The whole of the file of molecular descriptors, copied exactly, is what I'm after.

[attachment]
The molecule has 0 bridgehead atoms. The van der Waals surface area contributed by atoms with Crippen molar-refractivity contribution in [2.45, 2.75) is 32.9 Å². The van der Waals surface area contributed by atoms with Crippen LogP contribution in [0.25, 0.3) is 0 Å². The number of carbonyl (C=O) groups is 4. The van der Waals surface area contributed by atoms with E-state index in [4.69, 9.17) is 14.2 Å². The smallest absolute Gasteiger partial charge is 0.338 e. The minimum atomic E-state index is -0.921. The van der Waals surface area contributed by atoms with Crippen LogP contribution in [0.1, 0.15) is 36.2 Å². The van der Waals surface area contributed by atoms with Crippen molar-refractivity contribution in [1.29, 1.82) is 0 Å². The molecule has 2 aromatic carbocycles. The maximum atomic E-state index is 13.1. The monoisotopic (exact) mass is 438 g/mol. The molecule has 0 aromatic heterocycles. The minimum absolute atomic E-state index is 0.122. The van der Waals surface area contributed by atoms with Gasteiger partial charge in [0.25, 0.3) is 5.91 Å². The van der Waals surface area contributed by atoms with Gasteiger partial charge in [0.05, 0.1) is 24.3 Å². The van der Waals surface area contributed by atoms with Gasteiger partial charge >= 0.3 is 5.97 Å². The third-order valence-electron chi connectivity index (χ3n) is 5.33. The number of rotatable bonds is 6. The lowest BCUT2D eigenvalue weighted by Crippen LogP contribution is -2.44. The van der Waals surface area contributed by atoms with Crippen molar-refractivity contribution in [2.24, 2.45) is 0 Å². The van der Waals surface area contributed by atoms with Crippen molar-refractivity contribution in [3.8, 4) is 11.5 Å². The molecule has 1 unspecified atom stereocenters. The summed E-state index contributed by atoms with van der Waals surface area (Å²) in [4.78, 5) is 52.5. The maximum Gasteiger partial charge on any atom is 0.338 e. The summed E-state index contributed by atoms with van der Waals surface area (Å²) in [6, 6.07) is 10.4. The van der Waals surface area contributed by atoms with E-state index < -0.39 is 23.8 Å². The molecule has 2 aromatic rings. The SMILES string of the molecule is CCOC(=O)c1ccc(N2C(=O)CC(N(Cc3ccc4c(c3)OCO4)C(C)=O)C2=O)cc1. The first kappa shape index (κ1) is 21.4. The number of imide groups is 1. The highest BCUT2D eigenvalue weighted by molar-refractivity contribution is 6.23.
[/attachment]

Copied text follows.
The molecule has 0 bridgehead atoms. The van der Waals surface area contributed by atoms with Crippen molar-refractivity contribution in [2.45, 2.75) is 32.9 Å². The van der Waals surface area contributed by atoms with Crippen LogP contribution in [0.25, 0.3) is 0 Å². The number of carbonyl (C=O) groups is 4. The van der Waals surface area contributed by atoms with E-state index in [4.69, 9.17) is 14.2 Å². The smallest absolute Gasteiger partial charge is 0.338 e. The minimum atomic E-state index is -0.921. The van der Waals surface area contributed by atoms with Crippen LogP contribution in [0.1, 0.15) is 36.2 Å². The van der Waals surface area contributed by atoms with Crippen molar-refractivity contribution in [1.29, 1.82) is 0 Å². The molecule has 2 aromatic carbocycles. The maximum atomic E-state index is 13.1. The monoisotopic (exact) mass is 438 g/mol. The molecule has 0 aromatic heterocycles. The minimum absolute atomic E-state index is 0.122. The van der Waals surface area contributed by atoms with Gasteiger partial charge in [0.25, 0.3) is 5.91 Å². The van der Waals surface area contributed by atoms with Gasteiger partial charge in [0.05, 0.1) is 24.3 Å². The van der Waals surface area contributed by atoms with Gasteiger partial charge >= 0.3 is 5.97 Å². The third-order valence-electron chi connectivity index (χ3n) is 5.33. The number of rotatable bonds is 6. The lowest BCUT2D eigenvalue weighted by Crippen LogP contribution is -2.44. The van der Waals surface area contributed by atoms with Crippen molar-refractivity contribution in [2.24, 2.45) is 0 Å². The van der Waals surface area contributed by atoms with Crippen molar-refractivity contribution in [3.8, 4) is 11.5 Å². The molecule has 1 unspecified atom stereocenters. The summed E-state index contributed by atoms with van der Waals surface area (Å²) in [4.78, 5) is 52.5. The maximum Gasteiger partial charge on any atom is 0.338 e. The summed E-state index contributed by atoms with van der Waals surface area (Å²) in [6, 6.07) is 10.4. The van der Waals surface area contributed by atoms with E-state index < -0.39 is 23.8 Å². The molecule has 2 aromatic rings. The SMILES string of the molecule is CCOC(=O)c1ccc(N2C(=O)CC(N(Cc3ccc4c(c3)OCO4)C(C)=O)C2=O)cc1. The first kappa shape index (κ1) is 21.4. The number of imide groups is 1. The highest BCUT2D eigenvalue weighted by molar-refractivity contribution is 6.23.